However, Alma also developed as an important freight station. As the only major stop within the upper Los Gatos Creek basin, it was a shipping hub for all the produce grown on the local farms, orchards, and vineyards. In the earliest years, it may also have served as a lumber stop. Around 1912, a makeshift freight house was installed beside the depot for storage. The station had two long sidings as well as a short freight platform beside the depot. The sidings served both excursion trains and freight cars.
Alma Station in the 1920s with a parked flat car awaiting pickup. [Bruce MacGregor]
Alma reached its height around 1900, after which it declined in popularity as Southern Pacific began directing picnickers to Sunset Park near Wright and other locations along the line. The railroad station remained an important local hub, but slowly freight traffic decreased and people began to move away. The old schoolhouse was replaced in 1913 with a new structure, and this was likely that last major development constructed in the area. The construction of the Glenwood Highway in 1920 largely bypassed Alma by following a higher grade along the creek. This further redirected traffic away from the town. On October 31, 1927, the freight and passenger depot at Alma shut down and the station was demoted to a flag-stop, reflecting the lack of interest in the railroad by local residents. As a result, the new State Route 17 completely missed the town in 1940. Any hope of revitalisation was dashed when storms that February halted all railroad traffic south of Los Gatos, even though Alma was not impacted by the washouts located further south along the line. Business in Alma had been so poor in recent years that Southern Pacific desired to abandon the stop along with everything else between Los Gatos and Olympia, which was granted in November.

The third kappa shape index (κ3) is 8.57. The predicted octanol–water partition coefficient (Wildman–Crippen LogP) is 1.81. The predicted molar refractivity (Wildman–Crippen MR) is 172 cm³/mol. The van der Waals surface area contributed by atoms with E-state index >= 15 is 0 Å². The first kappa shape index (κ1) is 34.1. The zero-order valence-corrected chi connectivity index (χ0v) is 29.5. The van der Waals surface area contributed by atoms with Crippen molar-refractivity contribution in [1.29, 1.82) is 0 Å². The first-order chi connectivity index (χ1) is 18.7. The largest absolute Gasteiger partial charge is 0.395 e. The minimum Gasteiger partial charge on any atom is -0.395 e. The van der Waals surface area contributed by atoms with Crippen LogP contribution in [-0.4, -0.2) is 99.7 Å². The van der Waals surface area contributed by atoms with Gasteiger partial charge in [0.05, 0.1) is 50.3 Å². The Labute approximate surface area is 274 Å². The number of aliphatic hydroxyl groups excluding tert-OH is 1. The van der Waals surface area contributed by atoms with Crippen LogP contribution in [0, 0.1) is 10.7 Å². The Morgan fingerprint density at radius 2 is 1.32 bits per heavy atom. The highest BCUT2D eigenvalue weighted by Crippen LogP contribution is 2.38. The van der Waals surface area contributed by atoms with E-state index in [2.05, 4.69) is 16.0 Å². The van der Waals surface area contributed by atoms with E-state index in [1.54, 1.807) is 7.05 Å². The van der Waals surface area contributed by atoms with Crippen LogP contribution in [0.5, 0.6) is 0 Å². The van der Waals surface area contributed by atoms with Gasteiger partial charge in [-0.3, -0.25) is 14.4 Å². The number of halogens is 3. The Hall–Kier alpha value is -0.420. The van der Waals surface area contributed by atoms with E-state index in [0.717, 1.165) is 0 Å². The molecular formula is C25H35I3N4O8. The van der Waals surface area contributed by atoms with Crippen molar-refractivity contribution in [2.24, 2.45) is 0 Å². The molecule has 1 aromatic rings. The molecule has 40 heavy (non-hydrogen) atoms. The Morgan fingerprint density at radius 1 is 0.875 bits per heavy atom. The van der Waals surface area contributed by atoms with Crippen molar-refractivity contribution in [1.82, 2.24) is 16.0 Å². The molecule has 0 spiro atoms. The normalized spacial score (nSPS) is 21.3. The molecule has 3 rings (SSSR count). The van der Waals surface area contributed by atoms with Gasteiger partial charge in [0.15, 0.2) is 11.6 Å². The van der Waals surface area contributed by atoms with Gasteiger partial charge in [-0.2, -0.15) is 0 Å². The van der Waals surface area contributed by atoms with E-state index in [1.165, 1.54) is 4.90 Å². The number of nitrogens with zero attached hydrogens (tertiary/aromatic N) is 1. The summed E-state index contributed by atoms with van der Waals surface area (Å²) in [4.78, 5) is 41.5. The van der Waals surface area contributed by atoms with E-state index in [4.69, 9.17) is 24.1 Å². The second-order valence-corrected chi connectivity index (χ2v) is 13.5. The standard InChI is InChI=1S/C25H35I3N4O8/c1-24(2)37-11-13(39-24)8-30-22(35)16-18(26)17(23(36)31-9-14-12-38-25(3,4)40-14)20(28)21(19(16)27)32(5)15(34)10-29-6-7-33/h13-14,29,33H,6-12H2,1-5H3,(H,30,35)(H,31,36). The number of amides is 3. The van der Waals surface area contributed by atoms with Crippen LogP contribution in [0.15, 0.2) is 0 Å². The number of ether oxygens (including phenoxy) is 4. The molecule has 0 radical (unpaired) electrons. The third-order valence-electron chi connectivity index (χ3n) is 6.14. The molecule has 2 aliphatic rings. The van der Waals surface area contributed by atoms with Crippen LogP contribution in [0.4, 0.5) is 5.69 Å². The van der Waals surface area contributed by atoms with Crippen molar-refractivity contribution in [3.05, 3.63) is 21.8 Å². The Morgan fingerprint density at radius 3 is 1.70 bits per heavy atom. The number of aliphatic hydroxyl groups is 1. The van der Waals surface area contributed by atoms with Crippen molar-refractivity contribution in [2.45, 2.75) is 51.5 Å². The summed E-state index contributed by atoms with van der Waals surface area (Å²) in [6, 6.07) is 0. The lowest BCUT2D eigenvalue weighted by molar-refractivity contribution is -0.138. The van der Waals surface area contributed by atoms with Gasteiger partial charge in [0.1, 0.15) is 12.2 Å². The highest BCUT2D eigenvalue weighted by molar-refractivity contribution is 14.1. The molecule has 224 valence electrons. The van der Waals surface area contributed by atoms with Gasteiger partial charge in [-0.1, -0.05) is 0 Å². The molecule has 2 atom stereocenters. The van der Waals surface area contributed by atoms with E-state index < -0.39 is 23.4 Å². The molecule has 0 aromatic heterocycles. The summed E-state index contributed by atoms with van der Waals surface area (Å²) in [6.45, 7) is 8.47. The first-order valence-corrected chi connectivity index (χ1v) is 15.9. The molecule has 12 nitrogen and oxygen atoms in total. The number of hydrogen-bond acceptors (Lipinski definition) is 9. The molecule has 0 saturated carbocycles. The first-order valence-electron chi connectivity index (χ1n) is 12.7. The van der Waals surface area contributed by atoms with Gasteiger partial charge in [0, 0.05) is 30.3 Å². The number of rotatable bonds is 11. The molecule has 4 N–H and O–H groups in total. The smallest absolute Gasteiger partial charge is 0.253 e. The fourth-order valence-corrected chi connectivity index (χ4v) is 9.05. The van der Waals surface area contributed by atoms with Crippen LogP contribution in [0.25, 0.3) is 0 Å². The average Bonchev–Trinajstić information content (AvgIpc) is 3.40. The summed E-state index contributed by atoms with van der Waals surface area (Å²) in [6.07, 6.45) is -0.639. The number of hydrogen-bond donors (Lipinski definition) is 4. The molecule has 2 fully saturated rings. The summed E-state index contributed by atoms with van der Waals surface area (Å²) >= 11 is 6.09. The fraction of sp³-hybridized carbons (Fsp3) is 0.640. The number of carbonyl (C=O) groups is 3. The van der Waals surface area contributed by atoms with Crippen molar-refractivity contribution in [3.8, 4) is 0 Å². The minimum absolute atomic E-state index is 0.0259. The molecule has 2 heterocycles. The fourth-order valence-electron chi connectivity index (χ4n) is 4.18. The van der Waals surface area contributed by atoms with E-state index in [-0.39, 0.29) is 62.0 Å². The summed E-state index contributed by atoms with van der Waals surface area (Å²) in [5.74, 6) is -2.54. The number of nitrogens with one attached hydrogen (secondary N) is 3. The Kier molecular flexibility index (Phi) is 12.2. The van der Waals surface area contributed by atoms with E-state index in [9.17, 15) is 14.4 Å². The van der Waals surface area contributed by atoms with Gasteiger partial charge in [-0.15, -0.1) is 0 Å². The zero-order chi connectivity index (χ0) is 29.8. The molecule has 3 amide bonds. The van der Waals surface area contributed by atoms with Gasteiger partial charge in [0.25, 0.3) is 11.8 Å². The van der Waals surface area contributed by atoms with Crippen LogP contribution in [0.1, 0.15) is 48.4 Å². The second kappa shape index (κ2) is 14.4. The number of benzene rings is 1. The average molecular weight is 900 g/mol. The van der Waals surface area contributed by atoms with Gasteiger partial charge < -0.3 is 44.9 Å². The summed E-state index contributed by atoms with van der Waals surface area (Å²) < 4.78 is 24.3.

Alma Station in 1950 serving as a private home. The tracks have been removed and the pipes are probably for the reservoir, which will be built two years later. [Preston Sawyer – UCSC]